Wednesday, September 10, 2008

‘The Gold Violin’ Plays Mad Men

MANHATTAN, New York (September 8, 2008) >> mad men virtuality

‘The Gold Violin’ is a story authored by Sterling Cooper staffer Ken Cosgrove (within the episode of the same name) that was inspired by a painting and “was perfect in every way except it couldn't make music." Like the Taoist peeling of an onion's skin, we explore new layers on ‘Mad Men.’ Certain individuals, especially Don Draper, begin to learn deeper relational and hierarchical truths they might prefer not to know. Moral consequences – past and future – are revealed in a mosaic of exterior/interior tensions laid out in layers of both subtle contained strokes and loud colors of emotion.

DISCLAIMER: The essay below contains plot spoilers about Season 2, Episode 7: ‘The Gold Violin.’ If you haven't seen that episode, check out the Mad Men schedule on amctv.com to see when encore presentations are airing or download it from iTunes.

There is a delicious mixture of senses and revelations in ‘The Gold Violin’ episode. Our characters act out vignettes inside a larger collage of immense emotional and dimensional depth "like looking into something very deep - like you could fall in.” The ‘Mad Men’ series reveals itself once more to be a contemporary version of the Medieval Morality Play. Simply put, “morality plays have a protagonist who represents either humanity as a whole, i.e., Everyman, or an entire social class (e.g., Don Draper). Antagonists and supporting characters are not individuals per se, but rather personifications of abstract virtues or vices.” (Source: Wikipedia)

The new Coupe de Ville Cadillac announces the arrival of Don Draper (Jon Hamm) as a made man. In addition, Bertram Cooper (Robert Morse) reveals to him that it’s “time for the horse to catch the carrot.” Cooper piles up the frosting on the cake: “You’re going to be wearing a tuxedo a lot more. You’ve been invited to see how things work.” Don is climbing into a new stratum of what Vance Packard defines in “The Status Seekers” (1959) as the Upper Middle Class.
Don’s status points include the new Caddie, the senior executive and partner rank at Sterling Cooper, the picture book family of college-educated Betty and the kids, the house in the suburbs, etc. Name your own points: ______.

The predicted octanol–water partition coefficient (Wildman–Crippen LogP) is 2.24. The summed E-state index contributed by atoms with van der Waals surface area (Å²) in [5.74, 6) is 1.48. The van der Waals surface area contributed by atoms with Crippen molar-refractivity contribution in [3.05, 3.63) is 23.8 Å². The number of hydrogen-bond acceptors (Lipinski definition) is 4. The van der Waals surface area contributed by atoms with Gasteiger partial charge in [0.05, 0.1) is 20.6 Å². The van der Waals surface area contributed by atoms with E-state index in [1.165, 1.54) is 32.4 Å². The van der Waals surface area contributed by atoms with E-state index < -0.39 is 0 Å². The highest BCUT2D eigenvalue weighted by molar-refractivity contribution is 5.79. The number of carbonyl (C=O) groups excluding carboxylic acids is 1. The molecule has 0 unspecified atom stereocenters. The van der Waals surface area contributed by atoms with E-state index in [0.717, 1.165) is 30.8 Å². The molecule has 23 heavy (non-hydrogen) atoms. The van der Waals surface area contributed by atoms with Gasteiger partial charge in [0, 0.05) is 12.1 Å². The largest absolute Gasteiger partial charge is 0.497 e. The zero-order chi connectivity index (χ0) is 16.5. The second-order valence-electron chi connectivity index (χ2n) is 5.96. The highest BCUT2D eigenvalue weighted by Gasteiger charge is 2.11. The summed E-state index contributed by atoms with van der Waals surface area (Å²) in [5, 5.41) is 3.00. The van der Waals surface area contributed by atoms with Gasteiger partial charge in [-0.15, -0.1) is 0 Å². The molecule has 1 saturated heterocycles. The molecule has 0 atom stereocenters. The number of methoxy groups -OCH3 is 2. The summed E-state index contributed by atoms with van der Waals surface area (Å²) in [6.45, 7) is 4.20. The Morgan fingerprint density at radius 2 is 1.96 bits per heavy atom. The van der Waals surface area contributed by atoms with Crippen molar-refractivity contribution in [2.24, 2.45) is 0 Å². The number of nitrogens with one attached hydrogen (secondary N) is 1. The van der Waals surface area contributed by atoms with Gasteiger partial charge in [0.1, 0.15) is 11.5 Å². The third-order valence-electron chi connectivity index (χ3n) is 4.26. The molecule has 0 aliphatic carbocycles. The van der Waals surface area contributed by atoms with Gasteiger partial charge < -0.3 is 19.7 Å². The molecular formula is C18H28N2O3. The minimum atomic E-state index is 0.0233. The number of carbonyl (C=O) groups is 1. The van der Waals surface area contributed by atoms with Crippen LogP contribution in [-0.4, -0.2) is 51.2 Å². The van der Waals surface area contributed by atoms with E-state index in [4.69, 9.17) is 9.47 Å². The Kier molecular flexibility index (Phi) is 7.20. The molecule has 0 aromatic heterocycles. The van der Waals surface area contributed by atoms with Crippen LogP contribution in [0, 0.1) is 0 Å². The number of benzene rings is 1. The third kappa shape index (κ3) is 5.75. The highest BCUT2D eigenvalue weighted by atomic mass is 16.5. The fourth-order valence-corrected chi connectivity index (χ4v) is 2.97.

The irony is that Don (wearing a tux) is soon confronted by Jimmy Barrett’s (Patrick Fischler) angry accusation that he has been sexing it up with his wife Bobbie. Jimmy drags Betty Draper (January Jones) into the fray forcing her to see what’s going on, “Oh come on. Look at them.” Jimmy doubles down and calls out Don to his face, “You know what I like about you? Nothing. And what did you get? Bobbie. Lots of people had that. I go home at night and I laugh at you. You don't screw another man's wife. You’re garbage. And you know it.” Jimmy closes, “It’s been a gas.”

Betty Draper transitions from being thrilled at the new Cadillac (“gorgeous -- like a jet”). She strokes Don’s ego: “You work so hard, you deserve it." She enjoys life as their whole family shares a sunny picnic together. At the Stork Club, Jimmy forces her to see Don and Bobbie as mutual spousal cheaters until it makes Betty sick in the fresh car (with an assist from too much champagne).

Salvatore Romano’s (Bryan Batt) marital relationship with his wife Kitty (Sarah Drew) is the simplest version of everything’s perfect but it won’t play music. Ken Cosgrove (Aaron Staton) seems to be putting himself into a situation in which sexual seduction (with flattery) by Sal might naturally flow going forward.

Joan Holloway (Christina Hendricks) discovers that her presumed authority as office manager has been quickly trumped by Jane Seigel’s (Payton List) attractiveness. Roger Sterling (John Slattery) weighs in as the arbiter and master of the realm to Joan’s chagrin. Sleazy business awaits. As we expect events to further unfold for that troika… each of us run has permission for our imaginations to run wild and ragged.

Two pieces of art (the painting and the metaphoric violin) provided the anchors for this episode in which we see and hear dimensional depth of the characters emerge. More specifically, depth is intentionally referenced twice. First, Smitty (Patrick Cavanaugh) remarks on the 60-page Students for Democratic Society screed – it’s a generational thing so you have to be into it to get it. Second, the abstract expressionism of the Rothco painting creates a visual illusion that makes you look into it. An additional reinforcement is that the Sterling Cooper staffers have to sneak into the sanctum of Cooper’s office to see this hidden art object.

It is worth noting for regular readers that the ‘Mad Men Virtuality’ essays are primarily focused on the psychological dynamics and dramatic tensions and resolutions rather than the “look” or culture referencing of the show. As Bertran Cooper cautions, "Don't concern yourself with aesthetics. You'll get a headache.” c2008 by M.L.Duby ///

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